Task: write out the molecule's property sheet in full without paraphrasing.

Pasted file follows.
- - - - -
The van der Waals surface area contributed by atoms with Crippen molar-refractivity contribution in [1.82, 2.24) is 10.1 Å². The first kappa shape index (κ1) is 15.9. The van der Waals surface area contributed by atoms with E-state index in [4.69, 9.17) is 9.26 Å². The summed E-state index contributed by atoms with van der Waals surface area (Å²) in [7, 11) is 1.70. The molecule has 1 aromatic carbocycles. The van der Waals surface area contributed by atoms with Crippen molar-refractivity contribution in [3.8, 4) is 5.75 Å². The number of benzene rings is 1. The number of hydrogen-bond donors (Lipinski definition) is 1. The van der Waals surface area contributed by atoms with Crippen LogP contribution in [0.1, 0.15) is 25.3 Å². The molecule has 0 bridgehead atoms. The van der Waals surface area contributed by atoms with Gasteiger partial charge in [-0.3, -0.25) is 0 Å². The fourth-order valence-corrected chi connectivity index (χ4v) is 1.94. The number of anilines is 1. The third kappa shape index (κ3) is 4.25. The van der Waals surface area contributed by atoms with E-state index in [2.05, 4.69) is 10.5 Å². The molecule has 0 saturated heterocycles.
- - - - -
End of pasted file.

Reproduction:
The van der Waals surface area contributed by atoms with Crippen molar-refractivity contribution in [1.82, 2.24) is 10.1 Å². The first kappa shape index (κ1) is 15.9. The van der Waals surface area contributed by atoms with E-state index in [4.69, 9.17) is 9.26 Å². The summed E-state index contributed by atoms with van der Waals surface area (Å²) in [7, 11) is 1.70. The molecule has 1 aromatic carbocycles. The van der Waals surface area contributed by atoms with Crippen molar-refractivity contribution in [3.8, 4) is 5.75 Å². The number of benzene rings is 1. The number of hydrogen-bond donors (Lipinski definition) is 1. The van der Waals surface area contributed by atoms with Crippen LogP contribution in [0.1, 0.15) is 25.3 Å². The molecule has 0 bridgehead atoms. The van der Waals surface area contributed by atoms with Gasteiger partial charge in [-0.3, -0.25) is 0 Å². The fourth-order valence-corrected chi connectivity index (χ4v) is 1.94. The number of anilines is 1. The third kappa shape index (κ3) is 4.25. The van der Waals surface area contributed by atoms with E-state index in [2.05, 4.69) is 10.5 Å². The molecule has 0 saturated heterocycles.